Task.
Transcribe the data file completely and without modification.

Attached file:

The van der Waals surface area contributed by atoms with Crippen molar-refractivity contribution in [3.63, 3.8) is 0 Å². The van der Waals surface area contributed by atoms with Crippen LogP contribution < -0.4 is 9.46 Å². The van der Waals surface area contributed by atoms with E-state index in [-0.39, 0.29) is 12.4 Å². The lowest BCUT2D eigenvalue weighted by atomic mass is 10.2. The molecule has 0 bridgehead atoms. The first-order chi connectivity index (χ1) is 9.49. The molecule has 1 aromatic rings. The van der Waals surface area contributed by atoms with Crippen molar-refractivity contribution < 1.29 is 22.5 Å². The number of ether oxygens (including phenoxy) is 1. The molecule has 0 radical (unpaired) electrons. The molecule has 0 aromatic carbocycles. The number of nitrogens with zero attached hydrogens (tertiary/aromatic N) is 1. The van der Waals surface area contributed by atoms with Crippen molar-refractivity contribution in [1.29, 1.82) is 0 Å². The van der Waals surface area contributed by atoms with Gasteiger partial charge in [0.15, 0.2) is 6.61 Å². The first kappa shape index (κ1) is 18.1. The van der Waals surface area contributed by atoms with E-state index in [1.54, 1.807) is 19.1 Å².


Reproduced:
The van der Waals surface area contributed by atoms with Crippen molar-refractivity contribution in [3.63, 3.8) is 0 Å². The van der Waals surface area contributed by atoms with Crippen LogP contribution < -0.4 is 9.46 Å². The van der Waals surface area contributed by atoms with E-state index in [-0.39, 0.29) is 12.4 Å². The lowest BCUT2D eigenvalue weighted by atomic mass is 10.2. The molecule has 0 bridgehead atoms. The first-order chi connectivity index (χ1) is 9.49. The molecule has 1 aromatic rings. The van der Waals surface area contributed by atoms with Crippen molar-refractivity contribution < 1.29 is 22.5 Å². The number of ether oxygens (including phenoxy) is 1. The molecule has 0 radical (unpaired) electrons. The molecule has 0 aromatic carbocycles. The number of nitrogens with zero attached hydrogens (tertiary/aromatic N) is 1. The van der Waals surface area contributed by atoms with Crippen molar-refractivity contribution in [1.29, 1.82) is 0 Å². The van der Waals surface area contributed by atoms with Gasteiger partial charge in [0.15, 0.2) is 6.61 Å². The first kappa shape index (κ1) is 18.1. The van der Waals surface area contributed by atoms with E-state index in [1.54, 1.807) is 19.1 Å².